Will the Supreme Court uphold the federal insurance subsidies?
By Roger Caldwell
As America waits on pins and needles for the Supreme Court’s decision on the Affordable Care Act (ACA), in the case King vs. Burwell. The decision could end subsidies in every state in the country, whose insurance exchanges are run by the federal government. If the Supreme Court rules in favor of the plaintiff over 8 million Americans will be affected, and ACA will be dismantled as we know it.
The majority of Americans don’t even know that there is a King vs. Burwell case, which will be decided by the Supreme Court, and could take away your healthcare that you now receive through the ACA. Most Americans have no understanding the power that the Justices on the Supreme Court have with their pens, but most people think they are smart senior citizens, who walk around wearing a black robe.
The King vs. Burwell case was a result on July 22, 2014, two federal appeals courts issued competing rulings on the states’ insurance exchange subsidies issue. According to the challengers, the ACA limits its financial assistance to states that establish their own insurance exchanges. They argue that the ACA only authorizes subsidies to people who enrolled through an exchange established by their state.
The staffers and lawmakers who wrote the law think that reasoning is illogical and ridiculous. “It was always intended that the federal fallback exchange would do everything that the statute told the states to do, which includes delivering the subsidies,” says Chris Condeluci, who worked as tax and benefits counsel to the Senate Finance Committee Republicans during the ACA debate.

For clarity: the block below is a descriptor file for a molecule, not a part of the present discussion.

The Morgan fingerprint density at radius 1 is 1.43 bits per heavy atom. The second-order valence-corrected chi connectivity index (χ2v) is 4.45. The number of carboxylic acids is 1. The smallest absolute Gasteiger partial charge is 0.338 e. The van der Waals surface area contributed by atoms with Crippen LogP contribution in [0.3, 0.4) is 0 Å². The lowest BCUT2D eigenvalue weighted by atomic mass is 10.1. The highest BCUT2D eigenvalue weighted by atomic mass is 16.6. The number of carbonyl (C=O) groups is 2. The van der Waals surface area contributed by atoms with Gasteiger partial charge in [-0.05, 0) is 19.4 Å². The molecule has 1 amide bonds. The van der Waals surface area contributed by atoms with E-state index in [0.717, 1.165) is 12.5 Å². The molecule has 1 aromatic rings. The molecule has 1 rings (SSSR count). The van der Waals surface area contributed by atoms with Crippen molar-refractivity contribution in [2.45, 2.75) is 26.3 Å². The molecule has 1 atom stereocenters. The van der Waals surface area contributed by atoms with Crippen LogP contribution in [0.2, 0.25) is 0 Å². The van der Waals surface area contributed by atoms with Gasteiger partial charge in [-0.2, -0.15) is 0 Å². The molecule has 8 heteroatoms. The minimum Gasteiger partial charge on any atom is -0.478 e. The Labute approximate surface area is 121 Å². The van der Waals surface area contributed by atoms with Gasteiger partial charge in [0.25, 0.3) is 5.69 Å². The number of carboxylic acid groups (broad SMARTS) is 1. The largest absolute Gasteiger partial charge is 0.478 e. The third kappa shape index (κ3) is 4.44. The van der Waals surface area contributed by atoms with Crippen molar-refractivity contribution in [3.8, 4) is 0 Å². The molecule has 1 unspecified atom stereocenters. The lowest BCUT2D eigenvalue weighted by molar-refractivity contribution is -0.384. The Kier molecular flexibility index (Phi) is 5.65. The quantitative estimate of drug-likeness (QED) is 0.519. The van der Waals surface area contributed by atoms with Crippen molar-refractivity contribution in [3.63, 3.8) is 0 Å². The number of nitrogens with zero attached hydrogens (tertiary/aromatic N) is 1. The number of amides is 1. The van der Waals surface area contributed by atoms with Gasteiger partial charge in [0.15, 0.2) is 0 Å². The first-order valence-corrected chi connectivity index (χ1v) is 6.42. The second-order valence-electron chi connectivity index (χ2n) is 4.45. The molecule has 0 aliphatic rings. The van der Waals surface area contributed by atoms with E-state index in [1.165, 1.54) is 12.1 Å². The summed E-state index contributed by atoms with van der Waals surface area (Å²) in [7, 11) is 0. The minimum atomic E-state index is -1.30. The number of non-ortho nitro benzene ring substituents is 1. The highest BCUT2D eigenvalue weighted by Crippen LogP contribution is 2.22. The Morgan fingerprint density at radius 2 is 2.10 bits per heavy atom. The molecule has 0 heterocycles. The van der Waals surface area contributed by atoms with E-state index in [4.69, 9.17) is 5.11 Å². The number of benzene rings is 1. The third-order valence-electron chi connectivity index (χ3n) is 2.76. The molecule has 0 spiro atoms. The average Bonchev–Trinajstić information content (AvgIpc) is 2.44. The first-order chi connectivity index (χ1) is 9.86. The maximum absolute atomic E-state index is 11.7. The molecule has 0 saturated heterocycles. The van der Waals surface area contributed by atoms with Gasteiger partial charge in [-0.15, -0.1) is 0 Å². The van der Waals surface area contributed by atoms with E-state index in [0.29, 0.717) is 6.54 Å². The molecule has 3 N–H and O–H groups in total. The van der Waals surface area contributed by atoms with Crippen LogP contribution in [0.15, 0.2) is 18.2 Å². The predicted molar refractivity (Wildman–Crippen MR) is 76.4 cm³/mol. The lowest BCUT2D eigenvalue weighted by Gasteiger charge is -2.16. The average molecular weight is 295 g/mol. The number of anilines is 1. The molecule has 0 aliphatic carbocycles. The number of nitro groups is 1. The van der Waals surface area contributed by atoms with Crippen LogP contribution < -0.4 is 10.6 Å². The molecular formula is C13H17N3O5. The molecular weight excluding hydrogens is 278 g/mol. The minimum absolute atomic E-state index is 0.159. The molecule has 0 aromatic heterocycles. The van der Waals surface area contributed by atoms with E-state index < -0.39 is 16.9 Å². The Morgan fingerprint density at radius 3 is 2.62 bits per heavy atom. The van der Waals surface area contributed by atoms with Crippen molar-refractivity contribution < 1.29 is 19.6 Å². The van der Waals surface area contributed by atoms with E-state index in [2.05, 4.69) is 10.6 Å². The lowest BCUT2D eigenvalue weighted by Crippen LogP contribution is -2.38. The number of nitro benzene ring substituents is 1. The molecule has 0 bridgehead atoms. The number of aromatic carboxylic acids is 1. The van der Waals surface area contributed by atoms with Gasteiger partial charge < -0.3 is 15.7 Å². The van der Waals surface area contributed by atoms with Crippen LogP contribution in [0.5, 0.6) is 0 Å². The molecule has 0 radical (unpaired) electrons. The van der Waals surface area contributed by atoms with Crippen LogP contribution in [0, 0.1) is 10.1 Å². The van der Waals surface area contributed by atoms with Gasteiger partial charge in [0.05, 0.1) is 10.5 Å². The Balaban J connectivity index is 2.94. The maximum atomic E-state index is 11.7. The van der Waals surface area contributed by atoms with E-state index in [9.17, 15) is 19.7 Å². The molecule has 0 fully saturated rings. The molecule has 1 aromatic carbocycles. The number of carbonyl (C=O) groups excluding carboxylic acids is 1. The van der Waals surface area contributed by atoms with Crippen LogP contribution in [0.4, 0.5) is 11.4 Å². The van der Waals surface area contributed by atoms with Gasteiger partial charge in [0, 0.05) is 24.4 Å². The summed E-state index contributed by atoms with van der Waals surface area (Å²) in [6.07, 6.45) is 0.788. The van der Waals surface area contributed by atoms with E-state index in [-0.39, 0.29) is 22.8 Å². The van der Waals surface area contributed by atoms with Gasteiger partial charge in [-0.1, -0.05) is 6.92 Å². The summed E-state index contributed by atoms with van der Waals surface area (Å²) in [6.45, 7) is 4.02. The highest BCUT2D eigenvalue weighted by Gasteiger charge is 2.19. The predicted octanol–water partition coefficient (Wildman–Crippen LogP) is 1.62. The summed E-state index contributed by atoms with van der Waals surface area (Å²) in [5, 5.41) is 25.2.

But lawyers are always looking for loopholes and ambiguous statements in laws, and President Obama left this section of the law open to interpretation. No one really knows how the Supreme Court will rule on this case. Many of the constitutional experts are predicting that the court will decide 6-3 to uphold the ACA subsidies.
There are four liberal justices; Sotomayor/Breyer/Kagon/Ginsberg who will support the ACA, because they believe it will give greater access to healthcare to all Americans. On the other side there are the conservative justices; Alito/Scalia/Thomas, who spend their time tearing down the president’s initiatives, and probably argue that the ACA is too expensive and just too confusing.
Finally there is Kennedy and Roberts, who are in the middle, and they will decide if the ACA subsidies are upheld. Kennedy doesn’t like the notion that the federal government would force the states to set up their own exchanges or lose subsidies. If all Americans are to benefit from the ACA, Kennedy argues that the federal government should step in and do what the states refused to do, who did not accept the insurance exchanges. Many think Roberts would agree and the ACA would not be destroyed.
But, all bets are off, because the federal government thought that the states would all jump at the idea, that they could receive billions from the federal government to improve healthcare.
ACA’s architect, Jonathan Gruber said, “I guess I’m enough of a believer in democracy to think that when the voters in states see that by not setting up an exchange, the politicians in the state are costing state residents hundreds of millions and billions of dollars that they throw the guys out. But I don’t know that for sure. Will people understand that, if your governor doesn’t set up an exchange, you’re losing hundreds of millions of dollars of tax credits to be delivered to your citizens?”
Americans will have to wait and see if the senior citizens who walk around in the black robes are really that smart.